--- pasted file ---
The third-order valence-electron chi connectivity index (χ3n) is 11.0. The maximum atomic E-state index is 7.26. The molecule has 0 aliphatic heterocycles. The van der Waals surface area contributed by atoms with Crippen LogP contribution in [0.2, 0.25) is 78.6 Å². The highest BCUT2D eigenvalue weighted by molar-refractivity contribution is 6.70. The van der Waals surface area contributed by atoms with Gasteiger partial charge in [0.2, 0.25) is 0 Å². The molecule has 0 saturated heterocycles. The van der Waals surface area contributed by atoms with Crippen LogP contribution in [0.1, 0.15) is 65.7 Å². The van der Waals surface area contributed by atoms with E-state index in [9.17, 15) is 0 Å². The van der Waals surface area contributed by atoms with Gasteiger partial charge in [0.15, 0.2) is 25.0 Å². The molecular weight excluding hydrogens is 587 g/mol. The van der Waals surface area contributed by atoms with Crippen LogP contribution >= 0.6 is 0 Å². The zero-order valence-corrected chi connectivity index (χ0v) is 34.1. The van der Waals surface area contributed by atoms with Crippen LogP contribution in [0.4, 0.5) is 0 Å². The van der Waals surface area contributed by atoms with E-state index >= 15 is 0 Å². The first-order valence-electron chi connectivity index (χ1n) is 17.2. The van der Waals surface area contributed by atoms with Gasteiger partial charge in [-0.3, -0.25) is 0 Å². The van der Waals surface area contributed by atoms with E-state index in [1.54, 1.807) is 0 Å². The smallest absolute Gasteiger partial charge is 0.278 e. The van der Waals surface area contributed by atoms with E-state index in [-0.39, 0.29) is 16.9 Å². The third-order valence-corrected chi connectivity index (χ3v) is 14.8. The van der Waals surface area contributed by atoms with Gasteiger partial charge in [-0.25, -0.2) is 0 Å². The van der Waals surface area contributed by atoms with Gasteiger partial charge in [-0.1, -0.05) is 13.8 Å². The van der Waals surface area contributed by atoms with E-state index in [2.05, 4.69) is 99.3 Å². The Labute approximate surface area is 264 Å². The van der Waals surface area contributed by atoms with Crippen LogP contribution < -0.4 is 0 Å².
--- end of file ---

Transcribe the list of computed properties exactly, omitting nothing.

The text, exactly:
The third-order valence-electron chi connectivity index (χ3n) is 11.0. The maximum atomic E-state index is 7.26. The molecule has 0 aliphatic heterocycles. The van der Waals surface area contributed by atoms with Crippen LogP contribution in [0.2, 0.25) is 78.6 Å². The highest BCUT2D eigenvalue weighted by molar-refractivity contribution is 6.70. The van der Waals surface area contributed by atoms with Gasteiger partial charge in [0.2, 0.25) is 0 Å². The molecule has 0 saturated heterocycles. The van der Waals surface area contributed by atoms with Crippen LogP contribution in [0.1, 0.15) is 65.7 Å². The van der Waals surface area contributed by atoms with E-state index in [9.17, 15) is 0 Å². The van der Waals surface area contributed by atoms with Gasteiger partial charge in [0.15, 0.2) is 25.0 Å². The molecular weight excluding hydrogens is 587 g/mol. The van der Waals surface area contributed by atoms with Crippen LogP contribution >= 0.6 is 0 Å². The zero-order valence-corrected chi connectivity index (χ0v) is 34.1. The van der Waals surface area contributed by atoms with Crippen LogP contribution in [0.4, 0.5) is 0 Å². The van der Waals surface area contributed by atoms with E-state index >= 15 is 0 Å². The first-order valence-electron chi connectivity index (χ1n) is 17.2. The van der Waals surface area contributed by atoms with Gasteiger partial charge in [-0.3, -0.25) is 0 Å². The van der Waals surface area contributed by atoms with E-state index in [1.54, 1.807) is 0 Å². The smallest absolute Gasteiger partial charge is 0.278 e. The van der Waals surface area contributed by atoms with E-state index in [-0.39, 0.29) is 16.9 Å². The third-order valence-corrected chi connectivity index (χ3v) is 14.8. The van der Waals surface area contributed by atoms with Gasteiger partial charge in [-0.25, -0.2) is 0 Å². The van der Waals surface area contributed by atoms with Gasteiger partial charge in [-0.1, -0.05) is 13.8 Å². The van der Waals surface area contributed by atoms with E-state index in [2.05, 4.69) is 99.3 Å². The Labute approximate surface area is 264 Å². The van der Waals surface area contributed by atoms with Crippen LogP contribution < -0.4 is 0 Å².